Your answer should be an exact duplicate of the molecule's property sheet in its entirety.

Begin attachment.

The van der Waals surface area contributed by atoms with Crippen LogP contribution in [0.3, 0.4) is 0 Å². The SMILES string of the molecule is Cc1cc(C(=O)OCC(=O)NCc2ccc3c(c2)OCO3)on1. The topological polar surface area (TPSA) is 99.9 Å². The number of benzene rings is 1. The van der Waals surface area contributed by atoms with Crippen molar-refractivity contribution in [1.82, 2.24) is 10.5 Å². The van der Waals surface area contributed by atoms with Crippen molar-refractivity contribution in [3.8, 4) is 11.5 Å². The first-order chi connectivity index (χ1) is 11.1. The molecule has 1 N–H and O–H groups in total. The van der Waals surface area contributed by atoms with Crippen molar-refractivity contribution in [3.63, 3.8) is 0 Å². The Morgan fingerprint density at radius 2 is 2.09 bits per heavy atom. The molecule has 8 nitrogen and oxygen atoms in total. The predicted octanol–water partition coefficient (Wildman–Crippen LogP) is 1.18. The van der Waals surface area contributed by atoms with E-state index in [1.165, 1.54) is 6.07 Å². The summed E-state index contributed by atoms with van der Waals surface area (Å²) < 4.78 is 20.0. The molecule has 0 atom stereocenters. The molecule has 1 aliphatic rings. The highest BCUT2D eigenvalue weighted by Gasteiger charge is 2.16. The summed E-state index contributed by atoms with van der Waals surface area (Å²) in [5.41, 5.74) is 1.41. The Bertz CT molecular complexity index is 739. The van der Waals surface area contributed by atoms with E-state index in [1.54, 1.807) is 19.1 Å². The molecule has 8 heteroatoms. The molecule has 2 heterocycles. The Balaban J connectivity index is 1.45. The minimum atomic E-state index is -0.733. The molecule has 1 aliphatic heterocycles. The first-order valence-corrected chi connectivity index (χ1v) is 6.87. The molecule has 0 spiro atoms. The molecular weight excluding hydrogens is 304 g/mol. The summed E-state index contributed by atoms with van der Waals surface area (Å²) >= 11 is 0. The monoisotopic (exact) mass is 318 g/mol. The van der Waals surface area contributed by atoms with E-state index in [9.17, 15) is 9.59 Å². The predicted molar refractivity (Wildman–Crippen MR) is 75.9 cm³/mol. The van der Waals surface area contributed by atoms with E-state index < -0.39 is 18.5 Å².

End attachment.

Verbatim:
The van der Waals surface area contributed by atoms with Crippen LogP contribution in [0.3, 0.4) is 0 Å². The SMILES string of the molecule is Cc1cc(C(=O)OCC(=O)NCc2ccc3c(c2)OCO3)on1. The topological polar surface area (TPSA) is 99.9 Å². The number of benzene rings is 1. The van der Waals surface area contributed by atoms with Crippen molar-refractivity contribution in [1.82, 2.24) is 10.5 Å². The van der Waals surface area contributed by atoms with Crippen molar-refractivity contribution in [3.8, 4) is 11.5 Å². The first-order chi connectivity index (χ1) is 11.1. The molecule has 1 N–H and O–H groups in total. The van der Waals surface area contributed by atoms with Crippen molar-refractivity contribution in [3.63, 3.8) is 0 Å². The Morgan fingerprint density at radius 2 is 2.09 bits per heavy atom. The molecule has 8 nitrogen and oxygen atoms in total. The predicted octanol–water partition coefficient (Wildman–Crippen LogP) is 1.18. The van der Waals surface area contributed by atoms with E-state index in [1.165, 1.54) is 6.07 Å². The summed E-state index contributed by atoms with van der Waals surface area (Å²) < 4.78 is 20.0. The molecule has 0 atom stereocenters. The molecule has 1 aliphatic rings. The highest BCUT2D eigenvalue weighted by Gasteiger charge is 2.16. The summed E-state index contributed by atoms with van der Waals surface area (Å²) in [5.41, 5.74) is 1.41. The Bertz CT molecular complexity index is 739. The van der Waals surface area contributed by atoms with E-state index in [1.54, 1.807) is 19.1 Å². The molecule has 8 heteroatoms. The molecule has 2 heterocycles. The Balaban J connectivity index is 1.45. The minimum atomic E-state index is -0.733. The molecule has 1 aliphatic heterocycles. The first-order valence-corrected chi connectivity index (χ1v) is 6.87. The molecule has 0 spiro atoms. The molecular weight excluding hydrogens is 304 g/mol. The summed E-state index contributed by atoms with van der Waals surface area (Å²) >= 11 is 0. The monoisotopic (exact) mass is 318 g/mol. The van der Waals surface area contributed by atoms with E-state index in [9.17, 15) is 9.59 Å². The predicted molar refractivity (Wildman–Crippen MR) is 75.9 cm³/mol. The van der Waals surface area contributed by atoms with E-state index < -0.39 is 18.5 Å².